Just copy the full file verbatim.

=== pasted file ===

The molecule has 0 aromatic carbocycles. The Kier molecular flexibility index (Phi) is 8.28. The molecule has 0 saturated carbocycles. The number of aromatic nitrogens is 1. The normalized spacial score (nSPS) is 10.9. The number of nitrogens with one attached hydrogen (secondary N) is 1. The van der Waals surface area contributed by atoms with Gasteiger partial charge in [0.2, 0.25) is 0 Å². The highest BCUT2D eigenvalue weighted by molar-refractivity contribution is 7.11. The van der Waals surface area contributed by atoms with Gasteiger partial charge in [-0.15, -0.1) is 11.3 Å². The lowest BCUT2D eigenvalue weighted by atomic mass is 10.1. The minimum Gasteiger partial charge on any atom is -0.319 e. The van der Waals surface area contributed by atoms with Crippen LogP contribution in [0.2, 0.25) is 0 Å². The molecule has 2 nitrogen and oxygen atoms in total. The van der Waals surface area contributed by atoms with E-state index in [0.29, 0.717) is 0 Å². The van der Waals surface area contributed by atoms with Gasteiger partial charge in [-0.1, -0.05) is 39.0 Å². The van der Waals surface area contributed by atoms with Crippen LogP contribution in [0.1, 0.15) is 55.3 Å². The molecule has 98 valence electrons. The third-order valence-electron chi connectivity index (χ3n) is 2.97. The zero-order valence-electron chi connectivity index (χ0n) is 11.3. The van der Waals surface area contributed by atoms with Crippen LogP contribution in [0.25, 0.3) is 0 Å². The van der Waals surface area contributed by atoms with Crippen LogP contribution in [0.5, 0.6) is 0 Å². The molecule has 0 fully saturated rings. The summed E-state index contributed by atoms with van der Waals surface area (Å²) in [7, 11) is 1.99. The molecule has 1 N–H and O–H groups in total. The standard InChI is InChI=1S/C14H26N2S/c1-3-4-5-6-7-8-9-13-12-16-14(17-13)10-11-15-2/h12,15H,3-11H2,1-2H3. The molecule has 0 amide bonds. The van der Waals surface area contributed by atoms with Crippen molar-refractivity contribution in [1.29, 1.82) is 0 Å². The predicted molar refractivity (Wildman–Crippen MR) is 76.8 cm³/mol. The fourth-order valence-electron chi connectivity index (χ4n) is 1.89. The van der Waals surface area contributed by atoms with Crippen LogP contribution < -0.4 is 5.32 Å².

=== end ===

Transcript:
The molecule has 0 aromatic carbocycles. The Kier molecular flexibility index (Phi) is 8.28. The molecule has 0 saturated carbocycles. The number of aromatic nitrogens is 1. The normalized spacial score (nSPS) is 10.9. The number of nitrogens with one attached hydrogen (secondary N) is 1. The van der Waals surface area contributed by atoms with Gasteiger partial charge in [0.2, 0.25) is 0 Å². The highest BCUT2D eigenvalue weighted by molar-refractivity contribution is 7.11. The van der Waals surface area contributed by atoms with Gasteiger partial charge in [-0.15, -0.1) is 11.3 Å². The lowest BCUT2D eigenvalue weighted by atomic mass is 10.1. The minimum Gasteiger partial charge on any atom is -0.319 e. The van der Waals surface area contributed by atoms with Crippen LogP contribution in [0.2, 0.25) is 0 Å². The molecule has 2 nitrogen and oxygen atoms in total. The van der Waals surface area contributed by atoms with E-state index in [0.29, 0.717) is 0 Å². The van der Waals surface area contributed by atoms with Gasteiger partial charge in [-0.1, -0.05) is 39.0 Å². The van der Waals surface area contributed by atoms with Crippen LogP contribution in [0.1, 0.15) is 55.3 Å². The molecule has 98 valence electrons. The third-order valence-electron chi connectivity index (χ3n) is 2.97. The zero-order valence-electron chi connectivity index (χ0n) is 11.3. The van der Waals surface area contributed by atoms with Crippen LogP contribution in [0.25, 0.3) is 0 Å². The van der Waals surface area contributed by atoms with Crippen LogP contribution in [0.5, 0.6) is 0 Å². The molecule has 0 fully saturated rings. The summed E-state index contributed by atoms with van der Waals surface area (Å²) in [7, 11) is 1.99. The molecule has 1 N–H and O–H groups in total. The standard InChI is InChI=1S/C14H26N2S/c1-3-4-5-6-7-8-9-13-12-16-14(17-13)10-11-15-2/h12,15H,3-11H2,1-2H3. The molecule has 0 amide bonds. The van der Waals surface area contributed by atoms with Crippen molar-refractivity contribution in [1.29, 1.82) is 0 Å². The predicted molar refractivity (Wildman–Crippen MR) is 76.8 cm³/mol. The fourth-order valence-electron chi connectivity index (χ4n) is 1.89. The van der Waals surface area contributed by atoms with Crippen LogP contribution < -0.4 is 5.32 Å².